NPR Producer and UMass alumnus returns to campus
By Aria Bracci '17 | Tuesday, November 8, 2016
Aria Bracci '17
Tuesday, November 8, 2016
Of all Peter Breslow’s credits—the most prominent of which might be the title of Senior Producer for National Public Radio (NPR)—the one most proudly exhibited when he visited UMass Amherst on Tuesday, November 1 was that the campus is, indeed, his alma mater. “It’s the most important detail,” joked Janis Greves, the English Department’s Chief Undergraduate Advisor. “And he was an English major.”
While Breslow eventually diverged from his original path (“He tried his hand at fiction writing,” Greves said. “—and failed miserably,” Breslow interjected) he ultimately secured a coveted production position. “I never took a journalism course,” he said. “NPR was my journalism course.”
Times have since changed. “I just happened to be in the right place at the right time,” Breslow explained, but he acknowledged that standards of employment and production are now different and require particular skills from the start. His workshop highlighted these skills and walked students through the field of audio reporting, beginning with a breakdown of one of Breslow’s recent pieces on the U.S. Customs and Border Protection (“Combatting Corruption: U.S. Customs and Border Protection Seeks Deep Reform”).
“There was a huge amount to cover,” Breslow said of the lead, which led to him and NPR correspondent John Burnett narrowing the story’s scope to a two-and-a-half-year progress report on the patrol, splitting it into two content themes: use of force and corruption.
The first day was spent with agents in the field—a product of inside access not usually permitted to reporters, who usually are referred to squad supervisors. Breslow reflected on logistical challenges, like the less-than-ambient ambience of boat motors, which led him to boldly requesting that the engine be cut to maintain consistent audio quality for the piece. Later that day and back on land, Breslow found himself running after subjects—a woman shouting “!Salgan! !Salgan!”—while lifting the heavy cables that, if they had dragged, would have affected the recording of the microphones in his other hand.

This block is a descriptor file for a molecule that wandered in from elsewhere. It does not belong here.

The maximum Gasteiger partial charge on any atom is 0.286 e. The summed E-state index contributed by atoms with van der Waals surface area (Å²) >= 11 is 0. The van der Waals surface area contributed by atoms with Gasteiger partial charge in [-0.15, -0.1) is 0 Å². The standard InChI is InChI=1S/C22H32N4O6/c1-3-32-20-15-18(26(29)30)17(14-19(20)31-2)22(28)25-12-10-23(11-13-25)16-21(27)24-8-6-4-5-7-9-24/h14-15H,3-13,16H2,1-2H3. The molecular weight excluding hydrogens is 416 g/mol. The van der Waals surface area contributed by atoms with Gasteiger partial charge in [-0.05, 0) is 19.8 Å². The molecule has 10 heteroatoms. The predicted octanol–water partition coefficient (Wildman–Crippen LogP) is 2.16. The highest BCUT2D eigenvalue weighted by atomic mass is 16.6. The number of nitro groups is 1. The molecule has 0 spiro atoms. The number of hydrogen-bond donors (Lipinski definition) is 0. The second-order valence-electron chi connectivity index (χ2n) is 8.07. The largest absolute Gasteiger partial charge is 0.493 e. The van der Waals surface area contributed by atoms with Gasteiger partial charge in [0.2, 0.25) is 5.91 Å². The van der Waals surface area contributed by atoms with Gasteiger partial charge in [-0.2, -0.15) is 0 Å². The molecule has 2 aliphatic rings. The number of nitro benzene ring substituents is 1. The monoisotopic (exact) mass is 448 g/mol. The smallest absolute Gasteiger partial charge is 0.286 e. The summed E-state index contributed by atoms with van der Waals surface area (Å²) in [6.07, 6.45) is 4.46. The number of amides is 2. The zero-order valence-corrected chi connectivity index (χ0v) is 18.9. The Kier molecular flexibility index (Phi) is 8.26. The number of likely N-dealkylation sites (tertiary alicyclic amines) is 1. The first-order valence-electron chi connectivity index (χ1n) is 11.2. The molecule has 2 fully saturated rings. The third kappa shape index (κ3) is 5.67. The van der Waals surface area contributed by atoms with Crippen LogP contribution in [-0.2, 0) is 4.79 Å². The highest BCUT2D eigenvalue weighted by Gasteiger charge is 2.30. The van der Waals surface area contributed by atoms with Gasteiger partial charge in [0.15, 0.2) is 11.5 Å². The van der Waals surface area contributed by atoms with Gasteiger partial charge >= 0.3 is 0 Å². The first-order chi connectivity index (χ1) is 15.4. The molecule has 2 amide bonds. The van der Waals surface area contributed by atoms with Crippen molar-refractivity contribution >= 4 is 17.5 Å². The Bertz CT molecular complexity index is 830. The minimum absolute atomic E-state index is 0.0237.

He went on to praise the “instant visual representation” of audio in the digital age. This stands in stark contrast to technology of the 1980s, like magnetic audio tape that could only be physically marked with grease and cut with razor blades. Younger journalists, he said, have this advantage, since technology has always been a part of their lives.
Breslow continued to answer questions about his own experience, but he also wanted to hear what students were doing, pitching structural adjustments for their budding concepts and offering professional tips for journalists-to-be. “It sounds like you have a lot of different threads there,” he said in response to a student’s story idea, and took about ten minutes to reenvision his piece.
He also used his experience in the field to give workshop attendants an inside look at how real-time journalism operates. His advice took the form of quick tips, and for each of them he had an anecdote:
- “You want to be rolling as much as possible.” (When Breslow was reporting on the Angolan Civil War with NPR’s Melissa Block, he turned off his microphones just minutes before a mortar explosion, missing it completely. “Once you’re out in the field, you need to stay in the field,” he said.)
- “If you’re interested in this kind of work, you have to know how to take pictures…I was into photography before I was into radio.” (He showed pictures of interview subjects along the U.S.-Mexico border, pairing faces with the voices used in his story. All of the photos in the slideshow were taken on Breslow’s phone and currently accompany the audio and text on NPR’s website.)